By the time Boeing announced the newest addition to its fleet, much of the preliminary work was already computed. The new plane was an enormous undertaking. Research and development, begun two and a half years earlier, would cost between $4 billion and $5 billion. Production facilities and personnel training would require an additional investment of $2.0 billion, and $1.7 billion in working capital would be required. The exhibit included in the case furnishes profit, depreciation, and capital expenditure projections for the project.

          Regression, Beta, Standard Dev, Correlation and other Calculation for S&P500

          Dow Jones Industrial Average (DJIA) vs. TEPIX ...

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          The assignment will be collected at the beginning of final exam. You should turn in the Excel
          workbook for this assignment with your report.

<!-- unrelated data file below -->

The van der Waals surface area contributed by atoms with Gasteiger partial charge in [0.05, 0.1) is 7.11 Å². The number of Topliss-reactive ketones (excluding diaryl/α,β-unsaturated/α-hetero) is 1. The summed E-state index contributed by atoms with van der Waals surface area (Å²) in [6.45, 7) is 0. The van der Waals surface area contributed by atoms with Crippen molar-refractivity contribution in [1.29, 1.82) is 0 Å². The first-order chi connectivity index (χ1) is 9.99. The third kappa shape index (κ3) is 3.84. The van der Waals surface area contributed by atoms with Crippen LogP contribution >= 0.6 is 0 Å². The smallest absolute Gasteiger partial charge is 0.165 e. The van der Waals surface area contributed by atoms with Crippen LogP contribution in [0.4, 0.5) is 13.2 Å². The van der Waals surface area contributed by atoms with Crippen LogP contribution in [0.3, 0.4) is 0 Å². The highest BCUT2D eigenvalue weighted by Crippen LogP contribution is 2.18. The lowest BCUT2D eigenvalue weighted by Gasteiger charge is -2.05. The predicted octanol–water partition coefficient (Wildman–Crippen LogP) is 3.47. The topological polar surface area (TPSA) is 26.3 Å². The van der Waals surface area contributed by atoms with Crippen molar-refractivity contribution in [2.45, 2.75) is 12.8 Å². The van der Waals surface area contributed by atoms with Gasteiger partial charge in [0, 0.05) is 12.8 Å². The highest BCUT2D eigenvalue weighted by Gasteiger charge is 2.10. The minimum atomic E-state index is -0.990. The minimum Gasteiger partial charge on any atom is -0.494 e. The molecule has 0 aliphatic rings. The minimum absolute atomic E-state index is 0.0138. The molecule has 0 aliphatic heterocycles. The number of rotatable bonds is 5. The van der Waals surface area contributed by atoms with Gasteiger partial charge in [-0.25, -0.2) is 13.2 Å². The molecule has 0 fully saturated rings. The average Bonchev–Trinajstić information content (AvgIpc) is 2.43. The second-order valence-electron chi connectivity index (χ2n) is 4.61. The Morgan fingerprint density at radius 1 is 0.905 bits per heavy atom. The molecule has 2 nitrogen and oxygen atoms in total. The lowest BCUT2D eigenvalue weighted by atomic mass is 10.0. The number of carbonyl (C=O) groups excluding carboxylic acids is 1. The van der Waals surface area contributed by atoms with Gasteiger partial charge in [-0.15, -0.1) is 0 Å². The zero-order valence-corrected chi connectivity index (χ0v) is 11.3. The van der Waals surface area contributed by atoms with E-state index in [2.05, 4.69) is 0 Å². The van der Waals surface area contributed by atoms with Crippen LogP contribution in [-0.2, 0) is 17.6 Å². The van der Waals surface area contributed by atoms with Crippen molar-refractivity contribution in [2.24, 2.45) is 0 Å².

1. Use http://finance.yahoo.com to obtain daily closing prices for your company. Use Excel to
          calculate daily returns for the period January 1, 2010 – December 31, 2010. Calculate,
          • Average daily return,
          • Standard deviation of returns.
          Repeat the analysis for the Dow Jones Industrial Average (DJIA). Ticker is ^DJI.
          Your report should contain,
          • Average daily return for your stock, yourstock R
          • Standard deviation of daily returns, yourstock σ
          • Average daily return for DJIA, DJIA R
          • Standard deviation of daily returns on the DJIA, DJIA σ .